Grant moved his army by riverboat to Pittsburg Landing on the Tennessee River. He was under Halleck’s orders not to engage the enemy until Buell could move his army in from Nashville, but Johnston struck first on April 6. The Confederates were at the brink of victory, when Johnston was struck by a stray bullet and killed. Meanwhile, Buell’s troops arrived, giving Grant a combined force of 54,500 compared to 34,000 Confederates. More than 23,746 men were killed, wounded or missing. The CSA also lost control of the best line of east-west rail communications in the west. The Federal navy controlled the rivers all the way from St. Louis to Vicksburg, Miss. That made the rail link from Nashville to Atlanta even more important.
Confederates did launch counter offensives. Gen. Earl Van Dorn failed to retake Corinth. Gens. Braxton Bragg and Edmund Kirby Smith invaded Kentucky.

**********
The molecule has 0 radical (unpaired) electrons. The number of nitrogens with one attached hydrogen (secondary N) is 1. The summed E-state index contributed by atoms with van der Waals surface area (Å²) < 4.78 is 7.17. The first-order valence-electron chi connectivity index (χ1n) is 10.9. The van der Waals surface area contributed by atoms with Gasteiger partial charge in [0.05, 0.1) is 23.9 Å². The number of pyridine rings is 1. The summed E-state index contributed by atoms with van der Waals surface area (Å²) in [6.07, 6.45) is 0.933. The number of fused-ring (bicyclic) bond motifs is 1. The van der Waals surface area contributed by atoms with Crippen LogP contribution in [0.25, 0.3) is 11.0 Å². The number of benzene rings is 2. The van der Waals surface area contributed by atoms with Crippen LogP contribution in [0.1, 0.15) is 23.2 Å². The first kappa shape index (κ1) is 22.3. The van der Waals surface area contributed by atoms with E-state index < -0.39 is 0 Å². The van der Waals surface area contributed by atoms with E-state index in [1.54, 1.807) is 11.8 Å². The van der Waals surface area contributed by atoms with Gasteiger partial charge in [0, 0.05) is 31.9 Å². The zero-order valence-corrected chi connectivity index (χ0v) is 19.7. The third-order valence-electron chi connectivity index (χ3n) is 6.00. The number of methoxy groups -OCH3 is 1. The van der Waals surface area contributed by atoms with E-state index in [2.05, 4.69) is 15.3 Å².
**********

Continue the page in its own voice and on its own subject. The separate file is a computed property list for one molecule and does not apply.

The Battle of Perryville, fought Oct. 8, 1862, capped Bragg’s “Kentucky Invasion” with a tactical victory for the Confederacy, but an eventual retreat to little Murfreesboro on that strategic point between Nashville and Chattanooga. Buell lost command of the U.S. Army of Ohio for failing to pursue Bragg, who had a much smaller force.
William S. Rosecrans replaced Buell. A civil engineer by trade, he was fifth in his class at West Point. His engineering skills made him a good pick, in some ways, for the duties to come. His political contacts didn’t hurt either. Rosecrans’ promotion was opposed by Grant, who had protested his inability to act at Corinth.
“General Rosecrans. . . failed to follow up the victory, although I had given him specific orders in advance of the battle for him to pursue the moment the enemy was repelled. He did not do so, and I repeated the order after the battle. In the first order he was notified that the force of 4,000 men which was going to his assistance would be in great peril if the enemy was not pursued.” — The Personal Memoirs of U.S. Grant, Vol. 1, published by The Library of America.